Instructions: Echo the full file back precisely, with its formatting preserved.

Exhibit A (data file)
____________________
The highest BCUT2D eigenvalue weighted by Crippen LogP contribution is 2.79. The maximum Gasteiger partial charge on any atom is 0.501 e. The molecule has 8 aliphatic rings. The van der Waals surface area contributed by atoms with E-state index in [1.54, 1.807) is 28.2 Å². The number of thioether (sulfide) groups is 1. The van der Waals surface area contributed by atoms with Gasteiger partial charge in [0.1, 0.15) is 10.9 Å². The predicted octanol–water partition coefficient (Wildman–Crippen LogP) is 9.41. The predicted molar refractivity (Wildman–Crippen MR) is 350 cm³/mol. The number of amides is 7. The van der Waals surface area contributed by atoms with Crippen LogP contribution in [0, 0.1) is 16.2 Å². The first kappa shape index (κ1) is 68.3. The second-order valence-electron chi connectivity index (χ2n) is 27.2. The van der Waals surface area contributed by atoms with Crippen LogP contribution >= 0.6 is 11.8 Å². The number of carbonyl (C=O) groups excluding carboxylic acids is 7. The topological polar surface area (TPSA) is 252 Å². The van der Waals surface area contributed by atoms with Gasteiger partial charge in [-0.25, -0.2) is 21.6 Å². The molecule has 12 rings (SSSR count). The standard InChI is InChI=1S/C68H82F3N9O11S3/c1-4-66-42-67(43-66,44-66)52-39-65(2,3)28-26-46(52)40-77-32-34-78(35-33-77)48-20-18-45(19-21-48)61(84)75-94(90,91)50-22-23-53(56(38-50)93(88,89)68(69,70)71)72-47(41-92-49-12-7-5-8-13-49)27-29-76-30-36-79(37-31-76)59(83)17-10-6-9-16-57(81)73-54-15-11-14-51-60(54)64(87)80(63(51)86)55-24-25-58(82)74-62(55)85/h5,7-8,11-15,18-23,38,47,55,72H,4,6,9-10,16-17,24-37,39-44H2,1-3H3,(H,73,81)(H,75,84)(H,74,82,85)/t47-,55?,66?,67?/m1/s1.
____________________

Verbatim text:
The highest BCUT2D eigenvalue weighted by Crippen LogP contribution is 2.79. The maximum Gasteiger partial charge on any atom is 0.501 e. The molecule has 8 aliphatic rings. The van der Waals surface area contributed by atoms with E-state index in [1.54, 1.807) is 28.2 Å². The number of thioether (sulfide) groups is 1. The van der Waals surface area contributed by atoms with Gasteiger partial charge in [0.1, 0.15) is 10.9 Å². The predicted octanol–water partition coefficient (Wildman–Crippen LogP) is 9.41. The predicted molar refractivity (Wildman–Crippen MR) is 350 cm³/mol. The number of amides is 7. The van der Waals surface area contributed by atoms with Crippen LogP contribution in [0, 0.1) is 16.2 Å². The first kappa shape index (κ1) is 68.3. The second-order valence-electron chi connectivity index (χ2n) is 27.2. The van der Waals surface area contributed by atoms with Crippen LogP contribution >= 0.6 is 11.8 Å². The number of carbonyl (C=O) groups excluding carboxylic acids is 7. The topological polar surface area (TPSA) is 252 Å². The van der Waals surface area contributed by atoms with Gasteiger partial charge in [-0.25, -0.2) is 21.6 Å². The molecule has 12 rings (SSSR count). The standard InChI is InChI=1S/C68H82F3N9O11S3/c1-4-66-42-67(43-66,44-66)52-39-65(2,3)28-26-46(52)40-77-32-34-78(35-33-77)48-20-18-45(19-21-48)61(84)75-94(90,91)50-22-23-53(56(38-50)93(88,89)68(69,70)71)72-47(41-92-49-12-7-5-8-13-49)27-29-76-30-36-79(37-31-76)59(83)17-10-6-9-16-57(81)73-54-15-11-14-51-60(54)64(87)80(63(51)86)55-24-25-58(82)74-62(55)85/h5,7-8,11-15,18-23,38,47,55,72H,4,6,9-10,16-17,24-37,39-44H2,1-3H3,(H,73,81)(H,75,84)(H,74,82,85)/t47-,55?,66?,67?/m1/s1.